With the rise of package managers, build tools, and other similar software being brought to WordPress, we’re seeing more advanced directory structures in both our themes and our plugins.
Some of these tools have been around a long time – at least in one form or another – as it relates to software development, but it’s still relatively new with respect to WordPress.
If you’re new to WordPress development or you’re new to some of the various tools we have at our disposal for working on these types of projects, then it’s easy to get overwhelmed with some of the organizational choices of said projects.
Relax: that’s normal. It’s a natural part of the learning curve.
Though there’s a lot that can be talked about with respect to all of this, I thought it might be worth tackling just one aspect of it in this particular article.
The Vendor Directory?
When it comes to working on projects, most of them are going to include some type of third-party libraries.
To that end, we’re likely used to seeing a
lib directory in our projects – maybe we’ve created it, maybe someone else has. So before we talk about a
vendor directory, it might be worth clarifying what a
lib directory contains and then how a
vendor directory differs.
Perhaps the best way to define the
lib directory is understanding what a library is and how it relates to the overall project:
Normally, a library refers to third party-code.
Simple, right? As mentioned, this may be something that’s basic as CSS or something as complex as an involved PHP library that works with the file system.
Whatever the case, we often think of a library as a black box – we import it into our project and use its APIs or its features as needed in order to help make our work.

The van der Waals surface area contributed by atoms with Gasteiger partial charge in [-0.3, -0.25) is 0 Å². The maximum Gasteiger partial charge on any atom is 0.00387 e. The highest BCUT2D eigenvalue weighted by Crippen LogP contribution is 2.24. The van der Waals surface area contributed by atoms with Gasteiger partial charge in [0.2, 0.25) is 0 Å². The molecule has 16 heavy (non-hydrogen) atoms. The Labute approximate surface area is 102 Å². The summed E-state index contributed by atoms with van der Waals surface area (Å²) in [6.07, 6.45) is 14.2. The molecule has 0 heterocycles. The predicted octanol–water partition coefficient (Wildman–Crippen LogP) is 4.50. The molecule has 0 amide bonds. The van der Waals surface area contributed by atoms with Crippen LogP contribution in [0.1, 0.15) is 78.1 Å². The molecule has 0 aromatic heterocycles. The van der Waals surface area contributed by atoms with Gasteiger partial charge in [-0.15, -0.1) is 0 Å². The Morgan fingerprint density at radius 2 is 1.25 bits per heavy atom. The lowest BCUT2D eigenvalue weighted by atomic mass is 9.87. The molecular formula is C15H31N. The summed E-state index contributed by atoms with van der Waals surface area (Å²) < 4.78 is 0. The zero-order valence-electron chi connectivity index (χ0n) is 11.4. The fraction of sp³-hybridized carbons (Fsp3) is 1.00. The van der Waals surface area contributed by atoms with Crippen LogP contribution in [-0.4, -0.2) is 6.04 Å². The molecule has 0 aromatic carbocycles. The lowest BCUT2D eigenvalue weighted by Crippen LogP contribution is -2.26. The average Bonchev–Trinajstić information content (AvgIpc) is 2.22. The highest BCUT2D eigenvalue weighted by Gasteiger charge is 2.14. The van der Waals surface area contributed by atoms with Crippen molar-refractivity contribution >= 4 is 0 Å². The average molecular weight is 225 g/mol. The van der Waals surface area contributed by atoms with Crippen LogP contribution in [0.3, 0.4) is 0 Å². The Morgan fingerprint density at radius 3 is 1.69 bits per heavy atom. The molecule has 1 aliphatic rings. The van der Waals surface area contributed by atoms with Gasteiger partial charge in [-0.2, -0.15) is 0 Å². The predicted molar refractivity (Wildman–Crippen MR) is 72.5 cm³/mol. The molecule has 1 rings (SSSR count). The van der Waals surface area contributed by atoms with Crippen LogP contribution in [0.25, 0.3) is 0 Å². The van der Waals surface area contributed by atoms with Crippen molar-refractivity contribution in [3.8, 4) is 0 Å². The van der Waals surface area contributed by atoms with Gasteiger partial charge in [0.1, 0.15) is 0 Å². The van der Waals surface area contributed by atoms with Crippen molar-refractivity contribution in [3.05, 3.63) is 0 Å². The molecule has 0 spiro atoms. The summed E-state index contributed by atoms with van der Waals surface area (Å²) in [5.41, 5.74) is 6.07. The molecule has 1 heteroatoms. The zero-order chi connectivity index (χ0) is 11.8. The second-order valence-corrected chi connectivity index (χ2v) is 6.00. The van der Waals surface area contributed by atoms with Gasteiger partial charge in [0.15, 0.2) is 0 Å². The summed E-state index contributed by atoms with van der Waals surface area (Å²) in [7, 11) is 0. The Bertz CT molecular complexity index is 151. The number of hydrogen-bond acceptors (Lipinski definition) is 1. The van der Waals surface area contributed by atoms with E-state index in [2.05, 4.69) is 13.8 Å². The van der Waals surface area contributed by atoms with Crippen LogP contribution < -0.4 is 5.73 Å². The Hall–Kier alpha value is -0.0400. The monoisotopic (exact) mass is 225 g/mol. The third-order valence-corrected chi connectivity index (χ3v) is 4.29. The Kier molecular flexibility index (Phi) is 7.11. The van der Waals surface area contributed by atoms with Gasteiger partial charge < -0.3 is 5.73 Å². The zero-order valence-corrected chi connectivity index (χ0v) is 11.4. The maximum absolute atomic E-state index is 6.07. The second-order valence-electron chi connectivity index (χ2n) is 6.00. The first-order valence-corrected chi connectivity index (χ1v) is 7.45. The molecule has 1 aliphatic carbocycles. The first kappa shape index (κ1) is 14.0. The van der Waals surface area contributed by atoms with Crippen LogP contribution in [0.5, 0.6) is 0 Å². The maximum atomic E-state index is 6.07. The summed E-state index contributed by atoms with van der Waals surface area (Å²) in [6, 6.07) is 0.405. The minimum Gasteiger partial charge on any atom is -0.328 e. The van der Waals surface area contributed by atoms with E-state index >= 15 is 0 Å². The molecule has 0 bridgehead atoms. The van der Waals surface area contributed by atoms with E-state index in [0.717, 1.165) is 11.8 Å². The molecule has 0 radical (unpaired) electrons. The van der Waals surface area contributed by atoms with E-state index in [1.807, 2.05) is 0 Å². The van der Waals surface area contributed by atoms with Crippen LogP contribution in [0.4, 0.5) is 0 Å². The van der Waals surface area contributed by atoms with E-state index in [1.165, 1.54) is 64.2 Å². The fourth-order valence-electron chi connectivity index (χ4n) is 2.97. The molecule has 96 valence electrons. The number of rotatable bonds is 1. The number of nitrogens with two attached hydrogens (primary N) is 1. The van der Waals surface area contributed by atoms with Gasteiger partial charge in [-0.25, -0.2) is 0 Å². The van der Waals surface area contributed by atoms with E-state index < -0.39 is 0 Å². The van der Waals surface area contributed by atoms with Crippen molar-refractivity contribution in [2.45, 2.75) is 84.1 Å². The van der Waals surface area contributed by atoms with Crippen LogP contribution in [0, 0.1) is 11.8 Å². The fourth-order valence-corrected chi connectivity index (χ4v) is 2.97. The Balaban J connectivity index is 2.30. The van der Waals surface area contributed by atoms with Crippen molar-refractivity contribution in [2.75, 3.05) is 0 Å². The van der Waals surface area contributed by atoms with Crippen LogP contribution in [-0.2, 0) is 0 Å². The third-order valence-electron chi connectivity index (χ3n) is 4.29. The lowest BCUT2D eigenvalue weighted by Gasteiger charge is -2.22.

Ultimately, we’re trying to leverage the work of someone else who’s provided a specialized solution for a problem that we’re currently facing.
This is where it gets a little bit more confusing (because why would anything in programming need to be as clear as possible?).
vendor directory might be treated the same way as a
lib directory. That is, you may end up seeing it used in place of
lib, but that’s not the only way it may be used.
One way to think of the `vendor` directory is as a more generic form of `lib`.
Whereas a library is usually third-party code,
There are also other ways in which the directory may be used, as well.
`vendor` is also used as a way to track code that’s supplied by the vendor – or the author – of the framework in question.
When it comes to WordPress, we won’t really see this since we’re building things on top of WordPress.
If, however, you’re working in the context of another framework and it includes a number of different assets and other tools that are made available to us, as the developers, then this code would rely in the
vendor directory, too.
But This Raises More Questions
Though the above points seek to make it a little easier to understand how files are organized when working with web applications, each foundation, framework, or other device will have its own idiosyncrasies.
Although I’ve attempted to provide a basic rule of thumb for each that tends to be the most common case, it’s not a hard and fast rule. It’s more of a guideline than anything else.
Even still, this should help to clarify some of the organizational structures that we see throughout a code base when working with or writing a project.
But maybe not. Maybe it actually raises more questions:
- When do I know when to use a `lib` directory versus a `vendor` directory?
- What about an `assets` directory?
- Can `lib` and `vendor` co-exist?
All of these are normal questions and I think I’ll offer a follow-up post that includes more details (especially with respect to an
assets directory and an
Before I do that, though, I’m also curious to hear your take on
vendor as it relates to WordPress themes and plugins so don’t hesitate to share your use of the directories in the comments.